“This is my city and country as well as yours,” I answered. They greeted us cheerfully. We did not feel any aggression from them.

We offered the protesters hot tea. The man told us that he was at the protests from the very beginning—that it all began peacefully, until the authorities began to detonate flash-bang grenades and use violence.

“Now,” he said, “They are shooting combatants.” The guards remained only near the Akimat building itself.

He and other men there had seen people shot in the head. They called taxi services and put injured people in the cars to get them to the hospital. He told us that they planned to occupy the airport, so that the Russian military would not be able to land there.

Many of the bourgeois high-level government and business people had already left the country on private flights. There were rumors that N. Nazarbaev had left the country, too.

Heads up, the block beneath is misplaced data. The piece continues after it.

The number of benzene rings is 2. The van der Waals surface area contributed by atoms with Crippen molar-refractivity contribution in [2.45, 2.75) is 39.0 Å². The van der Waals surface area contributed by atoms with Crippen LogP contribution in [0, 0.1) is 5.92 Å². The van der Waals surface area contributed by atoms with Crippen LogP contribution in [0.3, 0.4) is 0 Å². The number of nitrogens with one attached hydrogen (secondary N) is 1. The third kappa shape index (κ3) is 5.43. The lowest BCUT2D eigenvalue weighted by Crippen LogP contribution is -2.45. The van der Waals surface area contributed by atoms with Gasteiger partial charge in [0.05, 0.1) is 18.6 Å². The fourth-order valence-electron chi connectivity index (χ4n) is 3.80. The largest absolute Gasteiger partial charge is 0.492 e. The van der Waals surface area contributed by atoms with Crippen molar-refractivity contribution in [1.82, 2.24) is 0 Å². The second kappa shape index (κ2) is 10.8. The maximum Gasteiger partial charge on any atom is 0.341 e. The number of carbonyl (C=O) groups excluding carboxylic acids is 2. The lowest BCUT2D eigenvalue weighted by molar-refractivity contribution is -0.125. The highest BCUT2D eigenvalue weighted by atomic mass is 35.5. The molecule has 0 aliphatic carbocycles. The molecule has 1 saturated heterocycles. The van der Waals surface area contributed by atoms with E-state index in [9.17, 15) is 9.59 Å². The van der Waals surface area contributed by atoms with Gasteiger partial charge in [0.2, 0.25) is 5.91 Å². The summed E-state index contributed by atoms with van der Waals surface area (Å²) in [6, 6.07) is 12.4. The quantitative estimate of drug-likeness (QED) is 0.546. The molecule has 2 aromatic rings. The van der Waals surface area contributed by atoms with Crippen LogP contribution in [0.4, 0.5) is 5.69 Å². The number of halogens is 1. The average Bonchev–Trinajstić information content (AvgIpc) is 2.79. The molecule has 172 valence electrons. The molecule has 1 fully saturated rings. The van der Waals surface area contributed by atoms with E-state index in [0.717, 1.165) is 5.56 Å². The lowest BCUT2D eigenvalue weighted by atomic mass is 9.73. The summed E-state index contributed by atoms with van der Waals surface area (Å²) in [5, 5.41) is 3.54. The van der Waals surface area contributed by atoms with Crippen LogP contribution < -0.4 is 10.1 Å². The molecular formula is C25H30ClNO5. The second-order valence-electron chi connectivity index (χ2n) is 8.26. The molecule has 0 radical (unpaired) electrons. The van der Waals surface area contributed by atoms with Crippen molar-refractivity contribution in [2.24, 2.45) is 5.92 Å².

None of the people we saw on the square looked like “marauders” [sic].

They wanted the government to resign. They were not carrying out orders; no one was pulling their strings. This was a nationwide labor uprising. No one was scared to die, but we didn’t see any anger. They showed us injuries from rubber bullets and warned us that soon there would be serious shooting, that it would be better for us to leave.

The sound of explosions and shooting became closer and more frequent. We left. One man gave us a lift in his car. All those days, people showed solidarity to each other.